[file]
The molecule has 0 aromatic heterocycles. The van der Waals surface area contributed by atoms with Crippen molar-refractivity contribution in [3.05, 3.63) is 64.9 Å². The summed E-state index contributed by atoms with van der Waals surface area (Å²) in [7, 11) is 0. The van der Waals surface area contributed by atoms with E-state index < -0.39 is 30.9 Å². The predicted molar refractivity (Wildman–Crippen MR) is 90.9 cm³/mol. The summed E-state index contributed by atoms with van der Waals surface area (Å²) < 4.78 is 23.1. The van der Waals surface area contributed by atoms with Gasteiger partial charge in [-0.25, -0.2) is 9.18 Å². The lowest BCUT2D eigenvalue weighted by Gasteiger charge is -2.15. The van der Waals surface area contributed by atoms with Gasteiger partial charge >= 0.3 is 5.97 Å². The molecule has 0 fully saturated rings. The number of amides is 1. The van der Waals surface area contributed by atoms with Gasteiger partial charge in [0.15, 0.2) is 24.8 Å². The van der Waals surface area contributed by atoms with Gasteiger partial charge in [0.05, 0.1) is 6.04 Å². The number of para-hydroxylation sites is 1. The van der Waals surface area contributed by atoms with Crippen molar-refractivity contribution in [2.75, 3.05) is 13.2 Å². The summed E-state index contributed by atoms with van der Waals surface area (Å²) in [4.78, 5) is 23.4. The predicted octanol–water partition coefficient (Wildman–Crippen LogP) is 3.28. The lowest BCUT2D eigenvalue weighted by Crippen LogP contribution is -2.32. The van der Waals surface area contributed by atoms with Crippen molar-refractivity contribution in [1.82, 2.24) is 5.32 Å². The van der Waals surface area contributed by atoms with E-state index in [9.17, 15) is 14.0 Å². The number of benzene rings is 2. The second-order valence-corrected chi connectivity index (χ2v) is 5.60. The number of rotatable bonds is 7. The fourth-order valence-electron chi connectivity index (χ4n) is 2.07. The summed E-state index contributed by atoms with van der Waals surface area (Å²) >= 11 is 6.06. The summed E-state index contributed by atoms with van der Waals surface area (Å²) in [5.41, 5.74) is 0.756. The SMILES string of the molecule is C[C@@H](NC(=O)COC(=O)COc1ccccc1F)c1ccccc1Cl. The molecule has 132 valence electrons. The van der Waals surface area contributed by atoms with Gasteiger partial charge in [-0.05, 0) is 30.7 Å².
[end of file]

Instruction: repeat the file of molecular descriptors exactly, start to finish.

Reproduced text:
The molecule has 0 aromatic heterocycles. The van der Waals surface area contributed by atoms with Crippen molar-refractivity contribution in [3.05, 3.63) is 64.9 Å². The summed E-state index contributed by atoms with van der Waals surface area (Å²) in [7, 11) is 0. The van der Waals surface area contributed by atoms with E-state index < -0.39 is 30.9 Å². The predicted molar refractivity (Wildman–Crippen MR) is 90.9 cm³/mol. The summed E-state index contributed by atoms with van der Waals surface area (Å²) < 4.78 is 23.1. The van der Waals surface area contributed by atoms with Gasteiger partial charge in [-0.25, -0.2) is 9.18 Å². The lowest BCUT2D eigenvalue weighted by Gasteiger charge is -2.15. The van der Waals surface area contributed by atoms with Gasteiger partial charge >= 0.3 is 5.97 Å². The molecule has 0 fully saturated rings. The number of amides is 1. The van der Waals surface area contributed by atoms with Gasteiger partial charge in [0.15, 0.2) is 24.8 Å². The van der Waals surface area contributed by atoms with Gasteiger partial charge in [0.05, 0.1) is 6.04 Å². The number of para-hydroxylation sites is 1. The van der Waals surface area contributed by atoms with Crippen molar-refractivity contribution in [2.75, 3.05) is 13.2 Å². The summed E-state index contributed by atoms with van der Waals surface area (Å²) in [4.78, 5) is 23.4. The predicted octanol–water partition coefficient (Wildman–Crippen LogP) is 3.28. The lowest BCUT2D eigenvalue weighted by Crippen LogP contribution is -2.32. The van der Waals surface area contributed by atoms with Crippen molar-refractivity contribution in [1.82, 2.24) is 5.32 Å². The van der Waals surface area contributed by atoms with E-state index in [9.17, 15) is 14.0 Å². The number of benzene rings is 2. The second-order valence-corrected chi connectivity index (χ2v) is 5.60. The number of rotatable bonds is 7. The fourth-order valence-electron chi connectivity index (χ4n) is 2.07. The summed E-state index contributed by atoms with van der Waals surface area (Å²) >= 11 is 6.06. The summed E-state index contributed by atoms with van der Waals surface area (Å²) in [5.41, 5.74) is 0.756. The SMILES string of the molecule is C[C@@H](NC(=O)COC(=O)COc1ccccc1F)c1ccccc1Cl. The molecule has 132 valence electrons. The van der Waals surface area contributed by atoms with Gasteiger partial charge in [-0.05, 0) is 30.7 Å².